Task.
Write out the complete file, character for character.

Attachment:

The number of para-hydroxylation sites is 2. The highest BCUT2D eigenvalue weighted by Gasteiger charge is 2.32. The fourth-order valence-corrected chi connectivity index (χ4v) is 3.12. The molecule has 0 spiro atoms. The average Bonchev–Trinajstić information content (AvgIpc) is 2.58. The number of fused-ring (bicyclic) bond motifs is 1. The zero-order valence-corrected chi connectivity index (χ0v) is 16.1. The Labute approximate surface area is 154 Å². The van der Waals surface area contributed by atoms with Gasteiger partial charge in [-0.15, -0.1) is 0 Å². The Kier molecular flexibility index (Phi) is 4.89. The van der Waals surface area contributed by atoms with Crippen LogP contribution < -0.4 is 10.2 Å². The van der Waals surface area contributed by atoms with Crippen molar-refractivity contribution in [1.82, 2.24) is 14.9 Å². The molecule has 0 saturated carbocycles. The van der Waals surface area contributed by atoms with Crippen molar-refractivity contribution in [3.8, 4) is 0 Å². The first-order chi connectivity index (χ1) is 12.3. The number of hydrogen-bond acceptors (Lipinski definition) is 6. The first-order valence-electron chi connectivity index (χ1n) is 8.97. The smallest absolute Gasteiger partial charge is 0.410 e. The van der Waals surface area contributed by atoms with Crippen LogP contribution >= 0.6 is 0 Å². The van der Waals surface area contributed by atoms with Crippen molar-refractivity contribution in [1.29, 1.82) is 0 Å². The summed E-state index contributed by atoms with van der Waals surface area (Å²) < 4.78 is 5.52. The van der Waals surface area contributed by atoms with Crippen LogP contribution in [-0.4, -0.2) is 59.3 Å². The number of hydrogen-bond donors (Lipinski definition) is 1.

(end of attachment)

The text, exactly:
The number of para-hydroxylation sites is 2. The highest BCUT2D eigenvalue weighted by Gasteiger charge is 2.32. The fourth-order valence-corrected chi connectivity index (χ4v) is 3.12. The molecule has 0 spiro atoms. The average Bonchev–Trinajstić information content (AvgIpc) is 2.58. The number of fused-ring (bicyclic) bond motifs is 1. The zero-order valence-corrected chi connectivity index (χ0v) is 16.1. The Labute approximate surface area is 154 Å². The van der Waals surface area contributed by atoms with Gasteiger partial charge in [-0.15, -0.1) is 0 Å². The Kier molecular flexibility index (Phi) is 4.89. The van der Waals surface area contributed by atoms with Crippen LogP contribution < -0.4 is 10.2 Å². The van der Waals surface area contributed by atoms with Crippen molar-refractivity contribution in [1.82, 2.24) is 14.9 Å². The molecule has 0 saturated carbocycles. The van der Waals surface area contributed by atoms with Crippen molar-refractivity contribution in [3.8, 4) is 0 Å². The first-order chi connectivity index (χ1) is 12.3. The number of hydrogen-bond acceptors (Lipinski definition) is 6. The first-order valence-electron chi connectivity index (χ1n) is 8.97. The smallest absolute Gasteiger partial charge is 0.410 e. The van der Waals surface area contributed by atoms with Crippen LogP contribution >= 0.6 is 0 Å². The van der Waals surface area contributed by atoms with Crippen molar-refractivity contribution in [1.29, 1.82) is 0 Å². The summed E-state index contributed by atoms with van der Waals surface area (Å²) < 4.78 is 5.52. The van der Waals surface area contributed by atoms with Crippen LogP contribution in [-0.4, -0.2) is 59.3 Å². The number of hydrogen-bond donors (Lipinski definition) is 1.